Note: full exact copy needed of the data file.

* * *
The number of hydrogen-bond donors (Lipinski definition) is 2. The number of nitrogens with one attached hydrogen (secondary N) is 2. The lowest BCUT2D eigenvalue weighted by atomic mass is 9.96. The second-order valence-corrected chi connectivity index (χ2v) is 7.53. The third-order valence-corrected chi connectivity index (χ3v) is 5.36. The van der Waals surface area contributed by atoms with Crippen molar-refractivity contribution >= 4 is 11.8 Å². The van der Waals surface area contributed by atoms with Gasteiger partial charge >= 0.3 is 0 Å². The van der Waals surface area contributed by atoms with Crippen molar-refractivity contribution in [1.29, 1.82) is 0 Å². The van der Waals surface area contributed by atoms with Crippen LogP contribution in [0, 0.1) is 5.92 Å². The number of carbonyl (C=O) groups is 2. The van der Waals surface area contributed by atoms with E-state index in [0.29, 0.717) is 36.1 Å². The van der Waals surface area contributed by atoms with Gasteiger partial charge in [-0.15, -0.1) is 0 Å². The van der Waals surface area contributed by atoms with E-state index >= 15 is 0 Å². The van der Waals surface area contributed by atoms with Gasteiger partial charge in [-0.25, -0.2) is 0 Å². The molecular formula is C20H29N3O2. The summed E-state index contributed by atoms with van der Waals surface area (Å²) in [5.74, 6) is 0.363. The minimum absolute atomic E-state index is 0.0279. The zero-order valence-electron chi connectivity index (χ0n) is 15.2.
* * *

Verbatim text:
The number of hydrogen-bond donors (Lipinski definition) is 2. The number of nitrogens with one attached hydrogen (secondary N) is 2. The lowest BCUT2D eigenvalue weighted by atomic mass is 9.96. The second-order valence-corrected chi connectivity index (χ2v) is 7.53. The third-order valence-corrected chi connectivity index (χ3v) is 5.36. The van der Waals surface area contributed by atoms with Crippen molar-refractivity contribution >= 4 is 11.8 Å². The van der Waals surface area contributed by atoms with Gasteiger partial charge >= 0.3 is 0 Å². The van der Waals surface area contributed by atoms with Crippen molar-refractivity contribution in [1.29, 1.82) is 0 Å². The van der Waals surface area contributed by atoms with Crippen LogP contribution in [0, 0.1) is 5.92 Å². The number of carbonyl (C=O) groups is 2. The van der Waals surface area contributed by atoms with E-state index in [0.29, 0.717) is 36.1 Å². The van der Waals surface area contributed by atoms with Gasteiger partial charge in [-0.15, -0.1) is 0 Å². The van der Waals surface area contributed by atoms with E-state index >= 15 is 0 Å². The van der Waals surface area contributed by atoms with Gasteiger partial charge in [-0.25, -0.2) is 0 Å². The molecular formula is C20H29N3O2. The summed E-state index contributed by atoms with van der Waals surface area (Å²) in [5.74, 6) is 0.363. The minimum absolute atomic E-state index is 0.0279. The zero-order valence-electron chi connectivity index (χ0n) is 15.2.